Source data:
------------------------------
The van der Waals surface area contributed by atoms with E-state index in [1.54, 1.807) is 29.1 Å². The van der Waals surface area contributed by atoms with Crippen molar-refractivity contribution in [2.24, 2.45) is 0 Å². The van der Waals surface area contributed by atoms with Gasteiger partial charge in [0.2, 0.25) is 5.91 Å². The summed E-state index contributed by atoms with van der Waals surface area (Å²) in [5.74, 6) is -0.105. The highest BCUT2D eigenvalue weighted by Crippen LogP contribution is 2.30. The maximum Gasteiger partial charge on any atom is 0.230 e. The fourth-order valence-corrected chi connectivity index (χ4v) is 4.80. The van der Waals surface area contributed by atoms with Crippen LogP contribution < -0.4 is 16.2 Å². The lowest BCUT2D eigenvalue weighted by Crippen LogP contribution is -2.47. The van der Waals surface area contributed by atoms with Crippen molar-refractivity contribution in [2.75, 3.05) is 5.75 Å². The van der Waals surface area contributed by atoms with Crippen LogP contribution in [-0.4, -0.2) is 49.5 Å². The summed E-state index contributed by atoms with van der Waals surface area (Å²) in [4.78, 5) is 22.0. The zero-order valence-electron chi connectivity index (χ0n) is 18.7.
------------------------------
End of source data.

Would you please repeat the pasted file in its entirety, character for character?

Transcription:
The van der Waals surface area contributed by atoms with E-state index in [1.54, 1.807) is 29.1 Å². The van der Waals surface area contributed by atoms with Crippen molar-refractivity contribution in [2.24, 2.45) is 0 Å². The van der Waals surface area contributed by atoms with Gasteiger partial charge in [0.2, 0.25) is 5.91 Å². The summed E-state index contributed by atoms with van der Waals surface area (Å²) in [5.74, 6) is -0.105. The highest BCUT2D eigenvalue weighted by Crippen LogP contribution is 2.30. The maximum Gasteiger partial charge on any atom is 0.230 e. The fourth-order valence-corrected chi connectivity index (χ4v) is 4.80. The van der Waals surface area contributed by atoms with Crippen LogP contribution < -0.4 is 16.2 Å². The lowest BCUT2D eigenvalue weighted by Crippen LogP contribution is -2.47. The van der Waals surface area contributed by atoms with Crippen molar-refractivity contribution in [2.75, 3.05) is 5.75 Å². The van der Waals surface area contributed by atoms with Crippen LogP contribution in [-0.4, -0.2) is 49.5 Å². The summed E-state index contributed by atoms with van der Waals surface area (Å²) in [4.78, 5) is 22.0. The zero-order valence-electron chi connectivity index (χ0n) is 18.7.